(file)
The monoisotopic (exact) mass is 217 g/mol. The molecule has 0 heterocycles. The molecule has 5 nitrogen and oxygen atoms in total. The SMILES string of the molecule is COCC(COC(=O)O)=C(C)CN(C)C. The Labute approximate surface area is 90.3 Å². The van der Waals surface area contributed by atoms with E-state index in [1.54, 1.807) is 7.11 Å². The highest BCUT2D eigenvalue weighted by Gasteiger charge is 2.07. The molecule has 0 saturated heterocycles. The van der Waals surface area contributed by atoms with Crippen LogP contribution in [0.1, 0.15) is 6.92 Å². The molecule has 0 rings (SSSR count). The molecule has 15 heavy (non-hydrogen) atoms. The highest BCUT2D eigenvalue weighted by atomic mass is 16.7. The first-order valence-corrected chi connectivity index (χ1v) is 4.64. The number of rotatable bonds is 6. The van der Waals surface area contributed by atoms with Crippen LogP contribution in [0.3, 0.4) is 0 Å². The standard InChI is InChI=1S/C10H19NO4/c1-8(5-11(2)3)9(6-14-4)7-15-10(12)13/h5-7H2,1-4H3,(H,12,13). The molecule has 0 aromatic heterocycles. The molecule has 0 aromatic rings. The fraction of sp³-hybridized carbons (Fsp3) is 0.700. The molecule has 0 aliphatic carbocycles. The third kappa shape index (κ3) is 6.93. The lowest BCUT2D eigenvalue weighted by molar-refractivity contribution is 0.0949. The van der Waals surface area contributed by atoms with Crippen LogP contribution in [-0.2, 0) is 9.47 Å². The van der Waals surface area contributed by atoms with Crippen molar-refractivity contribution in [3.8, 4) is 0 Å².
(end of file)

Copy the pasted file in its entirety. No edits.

The monoisotopic (exact) mass is 217 g/mol. The molecule has 0 heterocycles. The molecule has 5 nitrogen and oxygen atoms in total. The SMILES string of the molecule is COCC(COC(=O)O)=C(C)CN(C)C. The Labute approximate surface area is 90.3 Å². The van der Waals surface area contributed by atoms with E-state index in [1.54, 1.807) is 7.11 Å². The highest BCUT2D eigenvalue weighted by Gasteiger charge is 2.07. The molecule has 0 saturated heterocycles. The van der Waals surface area contributed by atoms with Crippen LogP contribution in [0.1, 0.15) is 6.92 Å². The molecule has 0 rings (SSSR count). The molecule has 15 heavy (non-hydrogen) atoms. The highest BCUT2D eigenvalue weighted by atomic mass is 16.7. The first-order valence-corrected chi connectivity index (χ1v) is 4.64. The number of rotatable bonds is 6. The van der Waals surface area contributed by atoms with Crippen LogP contribution in [0.3, 0.4) is 0 Å². The standard InChI is InChI=1S/C10H19NO4/c1-8(5-11(2)3)9(6-14-4)7-15-10(12)13/h5-7H2,1-4H3,(H,12,13). The molecule has 0 aromatic heterocycles. The molecule has 0 aromatic rings. The fraction of sp³-hybridized carbons (Fsp3) is 0.700. The molecule has 0 aliphatic carbocycles. The third kappa shape index (κ3) is 6.93. The lowest BCUT2D eigenvalue weighted by molar-refractivity contribution is 0.0949. The van der Waals surface area contributed by atoms with Crippen LogP contribution in [-0.2, 0) is 9.47 Å². The van der Waals surface area contributed by atoms with Crippen molar-refractivity contribution in [3.8, 4) is 0 Å².